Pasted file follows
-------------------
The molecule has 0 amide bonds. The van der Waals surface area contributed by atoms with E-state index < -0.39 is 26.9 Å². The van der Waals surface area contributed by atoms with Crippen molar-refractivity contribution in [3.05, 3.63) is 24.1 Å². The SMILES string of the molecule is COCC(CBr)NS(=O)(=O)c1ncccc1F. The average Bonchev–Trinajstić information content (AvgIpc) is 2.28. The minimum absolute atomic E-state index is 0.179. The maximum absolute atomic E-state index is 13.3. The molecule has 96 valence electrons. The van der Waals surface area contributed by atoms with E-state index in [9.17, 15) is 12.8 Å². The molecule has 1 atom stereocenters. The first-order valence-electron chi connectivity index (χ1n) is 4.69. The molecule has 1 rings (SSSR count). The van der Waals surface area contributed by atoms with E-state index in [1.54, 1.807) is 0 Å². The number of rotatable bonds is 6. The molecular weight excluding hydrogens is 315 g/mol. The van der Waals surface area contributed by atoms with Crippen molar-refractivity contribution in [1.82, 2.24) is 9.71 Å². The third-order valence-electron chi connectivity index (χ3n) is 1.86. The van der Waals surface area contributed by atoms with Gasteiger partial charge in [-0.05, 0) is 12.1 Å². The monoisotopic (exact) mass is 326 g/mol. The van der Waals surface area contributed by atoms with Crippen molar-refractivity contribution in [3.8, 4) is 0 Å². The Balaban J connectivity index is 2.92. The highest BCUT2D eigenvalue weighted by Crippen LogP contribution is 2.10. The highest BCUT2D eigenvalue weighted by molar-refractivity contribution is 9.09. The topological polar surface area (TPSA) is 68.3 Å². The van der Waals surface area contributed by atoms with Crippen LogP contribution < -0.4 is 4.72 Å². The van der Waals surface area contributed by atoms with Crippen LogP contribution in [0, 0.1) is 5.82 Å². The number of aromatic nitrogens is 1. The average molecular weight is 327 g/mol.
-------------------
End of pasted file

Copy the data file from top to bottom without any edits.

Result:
The molecule has 0 amide bonds. The van der Waals surface area contributed by atoms with E-state index < -0.39 is 26.9 Å². The van der Waals surface area contributed by atoms with Crippen molar-refractivity contribution in [3.05, 3.63) is 24.1 Å². The SMILES string of the molecule is COCC(CBr)NS(=O)(=O)c1ncccc1F. The average Bonchev–Trinajstić information content (AvgIpc) is 2.28. The minimum absolute atomic E-state index is 0.179. The maximum absolute atomic E-state index is 13.3. The molecule has 96 valence electrons. The van der Waals surface area contributed by atoms with E-state index in [9.17, 15) is 12.8 Å². The molecule has 1 atom stereocenters. The first-order valence-electron chi connectivity index (χ1n) is 4.69. The molecule has 1 rings (SSSR count). The van der Waals surface area contributed by atoms with E-state index in [1.54, 1.807) is 0 Å². The number of rotatable bonds is 6. The molecular weight excluding hydrogens is 315 g/mol. The van der Waals surface area contributed by atoms with Crippen molar-refractivity contribution in [1.82, 2.24) is 9.71 Å². The third-order valence-electron chi connectivity index (χ3n) is 1.86. The van der Waals surface area contributed by atoms with Gasteiger partial charge in [-0.05, 0) is 12.1 Å². The monoisotopic (exact) mass is 326 g/mol. The van der Waals surface area contributed by atoms with Crippen molar-refractivity contribution in [3.8, 4) is 0 Å². The Balaban J connectivity index is 2.92. The highest BCUT2D eigenvalue weighted by Crippen LogP contribution is 2.10. The highest BCUT2D eigenvalue weighted by molar-refractivity contribution is 9.09. The topological polar surface area (TPSA) is 68.3 Å². The van der Waals surface area contributed by atoms with Crippen LogP contribution < -0.4 is 4.72 Å². The van der Waals surface area contributed by atoms with Crippen LogP contribution in [0, 0.1) is 5.82 Å². The number of aromatic nitrogens is 1. The average molecular weight is 327 g/mol.